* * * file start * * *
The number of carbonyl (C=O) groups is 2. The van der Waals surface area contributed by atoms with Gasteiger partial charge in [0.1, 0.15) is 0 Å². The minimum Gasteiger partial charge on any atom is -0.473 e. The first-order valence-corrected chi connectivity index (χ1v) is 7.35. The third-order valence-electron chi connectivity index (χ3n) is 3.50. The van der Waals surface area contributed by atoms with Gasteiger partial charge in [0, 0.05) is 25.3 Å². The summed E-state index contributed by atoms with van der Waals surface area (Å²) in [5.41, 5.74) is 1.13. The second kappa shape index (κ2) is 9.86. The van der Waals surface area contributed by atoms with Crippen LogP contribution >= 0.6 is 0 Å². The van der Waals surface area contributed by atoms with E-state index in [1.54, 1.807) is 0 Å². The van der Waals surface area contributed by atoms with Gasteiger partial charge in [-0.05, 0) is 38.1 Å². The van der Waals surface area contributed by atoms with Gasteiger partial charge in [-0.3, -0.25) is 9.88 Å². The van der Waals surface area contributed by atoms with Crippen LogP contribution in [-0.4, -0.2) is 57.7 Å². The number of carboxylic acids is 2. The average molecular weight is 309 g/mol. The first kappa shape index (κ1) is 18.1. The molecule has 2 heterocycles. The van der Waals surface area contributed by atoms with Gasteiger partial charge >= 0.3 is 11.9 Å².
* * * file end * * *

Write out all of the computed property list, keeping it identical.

The number of carbonyl (C=O) groups is 2. The van der Waals surface area contributed by atoms with Gasteiger partial charge in [0.1, 0.15) is 0 Å². The minimum Gasteiger partial charge on any atom is -0.473 e. The first-order valence-corrected chi connectivity index (χ1v) is 7.35. The third-order valence-electron chi connectivity index (χ3n) is 3.50. The van der Waals surface area contributed by atoms with Gasteiger partial charge in [0, 0.05) is 25.3 Å². The summed E-state index contributed by atoms with van der Waals surface area (Å²) in [5.41, 5.74) is 1.13. The second kappa shape index (κ2) is 9.86. The van der Waals surface area contributed by atoms with Crippen LogP contribution >= 0.6 is 0 Å². The van der Waals surface area contributed by atoms with E-state index in [1.54, 1.807) is 0 Å². The van der Waals surface area contributed by atoms with Gasteiger partial charge in [-0.05, 0) is 38.1 Å². The van der Waals surface area contributed by atoms with Gasteiger partial charge in [-0.3, -0.25) is 9.88 Å². The van der Waals surface area contributed by atoms with Crippen LogP contribution in [-0.4, -0.2) is 57.7 Å². The number of carboxylic acids is 2. The average molecular weight is 309 g/mol. The first kappa shape index (κ1) is 18.1. The molecule has 2 heterocycles. The van der Waals surface area contributed by atoms with Gasteiger partial charge >= 0.3 is 11.9 Å².